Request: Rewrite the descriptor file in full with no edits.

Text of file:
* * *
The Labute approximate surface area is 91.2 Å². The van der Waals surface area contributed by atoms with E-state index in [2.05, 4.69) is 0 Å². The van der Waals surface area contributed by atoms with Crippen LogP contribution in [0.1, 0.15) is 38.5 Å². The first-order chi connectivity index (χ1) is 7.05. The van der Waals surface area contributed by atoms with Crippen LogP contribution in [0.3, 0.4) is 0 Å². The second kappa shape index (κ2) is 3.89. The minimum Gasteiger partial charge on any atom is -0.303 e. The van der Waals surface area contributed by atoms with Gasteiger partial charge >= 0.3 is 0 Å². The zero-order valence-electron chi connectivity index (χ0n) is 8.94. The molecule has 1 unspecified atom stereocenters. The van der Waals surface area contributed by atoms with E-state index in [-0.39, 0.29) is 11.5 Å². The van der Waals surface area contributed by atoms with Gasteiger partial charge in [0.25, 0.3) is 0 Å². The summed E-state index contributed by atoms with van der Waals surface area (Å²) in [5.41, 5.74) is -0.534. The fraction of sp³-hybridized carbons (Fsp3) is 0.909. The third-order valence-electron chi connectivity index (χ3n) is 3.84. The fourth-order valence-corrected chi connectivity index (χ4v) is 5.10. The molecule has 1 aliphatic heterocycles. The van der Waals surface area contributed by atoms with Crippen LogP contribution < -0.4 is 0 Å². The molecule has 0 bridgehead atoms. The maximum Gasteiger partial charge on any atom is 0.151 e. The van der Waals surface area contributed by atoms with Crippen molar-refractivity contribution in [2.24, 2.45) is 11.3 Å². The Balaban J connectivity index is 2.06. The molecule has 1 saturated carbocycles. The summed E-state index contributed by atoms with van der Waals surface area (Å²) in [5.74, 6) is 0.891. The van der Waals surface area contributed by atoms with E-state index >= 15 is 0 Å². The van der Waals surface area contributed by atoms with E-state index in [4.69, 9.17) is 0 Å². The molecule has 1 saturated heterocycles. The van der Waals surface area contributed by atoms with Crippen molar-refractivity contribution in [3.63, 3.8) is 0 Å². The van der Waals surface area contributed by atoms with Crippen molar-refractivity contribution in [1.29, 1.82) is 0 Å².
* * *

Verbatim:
The Labute approximate surface area is 91.2 Å². The van der Waals surface area contributed by atoms with E-state index in [2.05, 4.69) is 0 Å². The van der Waals surface area contributed by atoms with Crippen LogP contribution in [0.1, 0.15) is 38.5 Å². The first-order chi connectivity index (χ1) is 7.05. The van der Waals surface area contributed by atoms with Crippen LogP contribution in [0.3, 0.4) is 0 Å². The second kappa shape index (κ2) is 3.89. The minimum Gasteiger partial charge on any atom is -0.303 e. The van der Waals surface area contributed by atoms with Gasteiger partial charge >= 0.3 is 0 Å². The zero-order valence-electron chi connectivity index (χ0n) is 8.94. The molecule has 1 unspecified atom stereocenters. The van der Waals surface area contributed by atoms with E-state index in [-0.39, 0.29) is 11.5 Å². The van der Waals surface area contributed by atoms with Gasteiger partial charge in [0.25, 0.3) is 0 Å². The summed E-state index contributed by atoms with van der Waals surface area (Å²) in [5.41, 5.74) is -0.534. The fraction of sp³-hybridized carbons (Fsp3) is 0.909. The third-order valence-electron chi connectivity index (χ3n) is 3.84. The fourth-order valence-corrected chi connectivity index (χ4v) is 5.10. The molecule has 1 aliphatic heterocycles. The van der Waals surface area contributed by atoms with Crippen LogP contribution < -0.4 is 0 Å². The molecule has 0 bridgehead atoms. The maximum Gasteiger partial charge on any atom is 0.151 e. The van der Waals surface area contributed by atoms with Crippen molar-refractivity contribution in [2.24, 2.45) is 11.3 Å². The Balaban J connectivity index is 2.06. The molecule has 1 saturated carbocycles. The summed E-state index contributed by atoms with van der Waals surface area (Å²) in [5.74, 6) is 0.891. The van der Waals surface area contributed by atoms with E-state index >= 15 is 0 Å². The van der Waals surface area contributed by atoms with E-state index in [4.69, 9.17) is 0 Å². The molecule has 1 saturated heterocycles. The van der Waals surface area contributed by atoms with Crippen molar-refractivity contribution in [3.63, 3.8) is 0 Å². The van der Waals surface area contributed by atoms with Crippen molar-refractivity contribution in [1.29, 1.82) is 0 Å².